The Summer Caretaker at the Overlook Hotel Asks for a Raise, by David Guzman

I first want to say what a pleasure it is to be back as the summer caretaker for the Overlook Hotel. The grand architecture, its beautiful location in the Colorado mountains, the pleasant staff and clientele; it’s truly an honor to work here.

I must be upfront, though, and tell you I’m here to ask for a raise. There are a few factors that come into play. As I understand it, the winter caretaker position pays just as much as the summer position. And that’s just not fair, since the job of summer caretaker requires much more work than that of winter caretaker. In addition, our winter caretakers tend to murder their families and kill themselves halfway through the winters. So this year, I’d like to ask for a raise in pay in addition to the typical cost of living increase.

I’ve been willing to put up with this discrepancy for nearly a decade. I guess I thought that surely it would be noticed that my job entails many more duties, and that the winter caretakers kill their families every year. On my watch I’ve got the maintenance of 310 rooms, a grand ballroom, a hedge-maze in constant need of upkeep, and much more – it’s an 80 hours-a-week job. Meanwhile, the winter job is basically a few hours a week running the boiler and monitoring the hotel grounds. Important work, yes, but not too demanding. Also, there’s this thing that happens where the winter caretakers are driven mad and they slaughter their loved ones before taking their own lives. Clearly the two jobs deserve different pay grades.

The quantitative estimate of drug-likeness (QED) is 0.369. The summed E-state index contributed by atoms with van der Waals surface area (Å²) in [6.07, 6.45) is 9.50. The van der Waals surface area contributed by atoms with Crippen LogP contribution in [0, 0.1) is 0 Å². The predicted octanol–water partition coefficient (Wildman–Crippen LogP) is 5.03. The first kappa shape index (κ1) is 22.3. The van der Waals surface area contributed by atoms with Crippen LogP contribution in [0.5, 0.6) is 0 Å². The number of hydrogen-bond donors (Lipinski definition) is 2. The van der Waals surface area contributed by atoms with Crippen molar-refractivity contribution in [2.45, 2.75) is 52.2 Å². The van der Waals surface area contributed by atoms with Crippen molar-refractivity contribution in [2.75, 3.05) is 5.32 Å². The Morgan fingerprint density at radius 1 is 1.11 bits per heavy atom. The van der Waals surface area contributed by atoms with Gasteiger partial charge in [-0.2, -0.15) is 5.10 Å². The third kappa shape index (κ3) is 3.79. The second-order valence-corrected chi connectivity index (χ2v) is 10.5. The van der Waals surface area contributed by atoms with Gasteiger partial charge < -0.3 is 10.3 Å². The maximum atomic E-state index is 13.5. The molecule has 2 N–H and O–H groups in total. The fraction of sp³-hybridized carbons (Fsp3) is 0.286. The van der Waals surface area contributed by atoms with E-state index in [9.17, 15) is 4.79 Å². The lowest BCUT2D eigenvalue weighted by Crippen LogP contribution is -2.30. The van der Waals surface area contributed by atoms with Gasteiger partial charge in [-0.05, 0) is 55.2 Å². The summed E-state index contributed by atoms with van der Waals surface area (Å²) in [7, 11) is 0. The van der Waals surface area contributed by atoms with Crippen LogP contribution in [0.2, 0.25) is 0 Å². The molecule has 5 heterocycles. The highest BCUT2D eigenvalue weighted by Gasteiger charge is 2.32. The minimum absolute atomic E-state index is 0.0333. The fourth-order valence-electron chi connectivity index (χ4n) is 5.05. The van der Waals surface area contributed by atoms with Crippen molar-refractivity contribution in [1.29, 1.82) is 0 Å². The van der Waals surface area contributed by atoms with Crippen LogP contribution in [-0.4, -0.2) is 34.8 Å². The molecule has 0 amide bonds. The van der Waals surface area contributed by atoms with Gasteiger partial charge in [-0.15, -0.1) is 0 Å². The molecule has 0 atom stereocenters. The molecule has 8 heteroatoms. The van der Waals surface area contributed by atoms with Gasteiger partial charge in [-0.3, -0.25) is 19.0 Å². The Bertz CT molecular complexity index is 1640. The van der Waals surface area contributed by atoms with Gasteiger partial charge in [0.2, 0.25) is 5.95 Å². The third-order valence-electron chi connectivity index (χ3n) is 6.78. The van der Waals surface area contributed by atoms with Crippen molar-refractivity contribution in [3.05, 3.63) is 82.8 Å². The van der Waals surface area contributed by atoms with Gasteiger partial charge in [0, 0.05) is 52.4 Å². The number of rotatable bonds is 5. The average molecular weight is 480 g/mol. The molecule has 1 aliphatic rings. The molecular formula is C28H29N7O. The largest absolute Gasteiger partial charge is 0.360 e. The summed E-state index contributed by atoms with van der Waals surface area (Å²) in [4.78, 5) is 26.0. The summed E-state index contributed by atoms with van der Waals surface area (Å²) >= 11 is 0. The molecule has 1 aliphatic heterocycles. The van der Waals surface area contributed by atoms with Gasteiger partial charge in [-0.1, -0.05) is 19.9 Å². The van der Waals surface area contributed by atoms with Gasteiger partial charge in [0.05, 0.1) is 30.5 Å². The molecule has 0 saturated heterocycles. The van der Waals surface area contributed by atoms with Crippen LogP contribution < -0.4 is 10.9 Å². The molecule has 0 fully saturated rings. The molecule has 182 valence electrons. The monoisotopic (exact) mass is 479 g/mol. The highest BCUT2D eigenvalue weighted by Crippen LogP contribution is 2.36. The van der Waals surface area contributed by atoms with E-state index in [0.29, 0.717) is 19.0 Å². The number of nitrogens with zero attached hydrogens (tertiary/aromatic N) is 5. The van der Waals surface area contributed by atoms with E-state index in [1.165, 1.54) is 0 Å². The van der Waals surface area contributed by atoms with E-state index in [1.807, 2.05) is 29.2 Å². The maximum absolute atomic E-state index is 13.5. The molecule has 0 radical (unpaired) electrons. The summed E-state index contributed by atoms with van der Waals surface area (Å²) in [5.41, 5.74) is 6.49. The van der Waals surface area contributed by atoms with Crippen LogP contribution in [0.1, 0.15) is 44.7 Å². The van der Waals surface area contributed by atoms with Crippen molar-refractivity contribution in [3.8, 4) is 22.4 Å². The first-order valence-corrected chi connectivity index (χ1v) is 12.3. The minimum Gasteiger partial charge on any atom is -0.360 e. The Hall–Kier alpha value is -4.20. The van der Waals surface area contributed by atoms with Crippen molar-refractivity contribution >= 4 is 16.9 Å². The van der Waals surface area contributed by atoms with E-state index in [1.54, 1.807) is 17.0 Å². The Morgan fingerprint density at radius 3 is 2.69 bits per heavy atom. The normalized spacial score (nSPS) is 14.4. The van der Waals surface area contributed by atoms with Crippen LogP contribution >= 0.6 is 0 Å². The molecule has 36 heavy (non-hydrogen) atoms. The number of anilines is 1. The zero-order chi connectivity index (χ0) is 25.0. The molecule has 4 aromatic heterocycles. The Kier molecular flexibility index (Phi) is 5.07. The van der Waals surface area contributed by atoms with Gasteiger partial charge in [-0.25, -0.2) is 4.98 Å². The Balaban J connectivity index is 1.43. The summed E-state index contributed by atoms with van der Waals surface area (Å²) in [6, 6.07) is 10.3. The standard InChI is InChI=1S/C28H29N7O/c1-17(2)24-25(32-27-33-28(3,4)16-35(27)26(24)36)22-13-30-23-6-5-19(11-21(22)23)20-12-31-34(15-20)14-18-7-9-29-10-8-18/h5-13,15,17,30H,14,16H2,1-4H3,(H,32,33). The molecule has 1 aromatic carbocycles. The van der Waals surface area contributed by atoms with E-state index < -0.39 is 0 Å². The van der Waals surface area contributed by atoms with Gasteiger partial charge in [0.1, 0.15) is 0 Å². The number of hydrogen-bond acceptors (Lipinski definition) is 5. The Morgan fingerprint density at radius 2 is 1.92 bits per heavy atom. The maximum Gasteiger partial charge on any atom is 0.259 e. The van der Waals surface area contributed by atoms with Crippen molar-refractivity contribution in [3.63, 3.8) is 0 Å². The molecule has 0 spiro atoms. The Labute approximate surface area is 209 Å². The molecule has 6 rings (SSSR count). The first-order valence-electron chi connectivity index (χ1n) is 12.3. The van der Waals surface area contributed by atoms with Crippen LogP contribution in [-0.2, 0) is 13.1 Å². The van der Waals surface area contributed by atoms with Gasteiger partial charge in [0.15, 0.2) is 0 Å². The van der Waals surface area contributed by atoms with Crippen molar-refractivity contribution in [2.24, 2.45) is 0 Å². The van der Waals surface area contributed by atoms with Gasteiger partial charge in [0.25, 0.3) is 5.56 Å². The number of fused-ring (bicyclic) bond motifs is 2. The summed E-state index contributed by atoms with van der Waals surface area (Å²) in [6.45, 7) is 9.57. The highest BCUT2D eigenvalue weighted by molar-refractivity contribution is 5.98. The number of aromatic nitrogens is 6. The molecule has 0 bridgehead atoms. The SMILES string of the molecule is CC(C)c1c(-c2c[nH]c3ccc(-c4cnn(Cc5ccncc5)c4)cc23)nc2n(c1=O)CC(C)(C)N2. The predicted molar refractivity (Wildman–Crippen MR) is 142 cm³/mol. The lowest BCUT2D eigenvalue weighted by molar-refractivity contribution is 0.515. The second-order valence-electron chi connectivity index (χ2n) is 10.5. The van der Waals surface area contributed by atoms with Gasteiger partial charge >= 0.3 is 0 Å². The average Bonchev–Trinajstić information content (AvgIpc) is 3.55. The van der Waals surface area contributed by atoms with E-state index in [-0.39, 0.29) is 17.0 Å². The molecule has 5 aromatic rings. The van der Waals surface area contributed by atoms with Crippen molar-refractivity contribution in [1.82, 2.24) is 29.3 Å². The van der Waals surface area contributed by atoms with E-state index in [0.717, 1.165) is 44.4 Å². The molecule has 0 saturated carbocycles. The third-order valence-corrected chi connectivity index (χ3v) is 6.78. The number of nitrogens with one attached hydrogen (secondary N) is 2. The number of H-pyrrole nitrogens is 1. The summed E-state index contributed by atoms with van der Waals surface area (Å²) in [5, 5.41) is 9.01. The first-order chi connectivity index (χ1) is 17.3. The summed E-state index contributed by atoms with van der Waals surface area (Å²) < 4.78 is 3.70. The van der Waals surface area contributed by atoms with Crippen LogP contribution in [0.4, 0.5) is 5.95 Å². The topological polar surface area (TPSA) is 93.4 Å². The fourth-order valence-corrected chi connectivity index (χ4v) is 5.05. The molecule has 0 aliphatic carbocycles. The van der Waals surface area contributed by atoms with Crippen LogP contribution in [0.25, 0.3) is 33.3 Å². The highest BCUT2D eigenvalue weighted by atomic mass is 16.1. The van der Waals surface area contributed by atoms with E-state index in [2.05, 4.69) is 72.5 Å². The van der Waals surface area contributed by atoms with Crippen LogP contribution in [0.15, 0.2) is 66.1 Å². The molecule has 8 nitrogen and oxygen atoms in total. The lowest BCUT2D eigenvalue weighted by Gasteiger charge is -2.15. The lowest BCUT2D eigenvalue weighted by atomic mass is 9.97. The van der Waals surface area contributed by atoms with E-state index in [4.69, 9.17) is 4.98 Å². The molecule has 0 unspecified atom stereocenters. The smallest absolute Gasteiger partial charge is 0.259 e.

And with all due respect, sir, I think you’ve neglected to recognize that once the winter caretaker has killed himself and his family, none of his work gets done for the rest of the winter. Indeed, the winter caretaker does not have many duties, but when those few duties aren’t attended to, they add up. That means I have to fix snow damaged areas, repair down electrical wires, and supervise a crime scene decontamination crew. Only then can I turn my attention to my summer responsibilities. And, might I add, during none of this do I contemplate murder of any kind.

I realize that the winter caretakers are up against some unique challenges: long term seclusion, isolation from the outside world, a manipulative hotel that can supernaturally manifest itself as physical entities in the material world. You add to that, sir, your proclivity for hiring struggling writers with past substance abuse issues, none of whom have groundskeeping experience, then sure, the winter job is quite daunting. But frankly, caretaking duties have suffered. As have the innocents helpless to escape the torments of an ax-wielding madman in an evil, snowed-in resort.

I’m sorry. It’s not my place to offer a performance review of any fellow employee. Instead, let me speak to my own qualities: I’m punctual, hardworking, and psychologically stable. The summer season has its own challenges, and time and again, I’ve risen above them, and have never taken a life during my tenure. And I’d like that recognized with a raise. Now if you’ll excuse me, I must go back to assisting the police in a murder-suicide investigation.

What’s that, sir?

No sir, it’s the murder-suicide that happened at our hotel. Not a different one.

David Guzman writes sketch comedy and performs improve in New York City. Get at him via Twitter and Tumblr.

The Humor Section features a piece of original humor writing each week. To submit, send an email to Brian Boone.

The Summer Caretaker at the Overlook Hotel Asks for a […]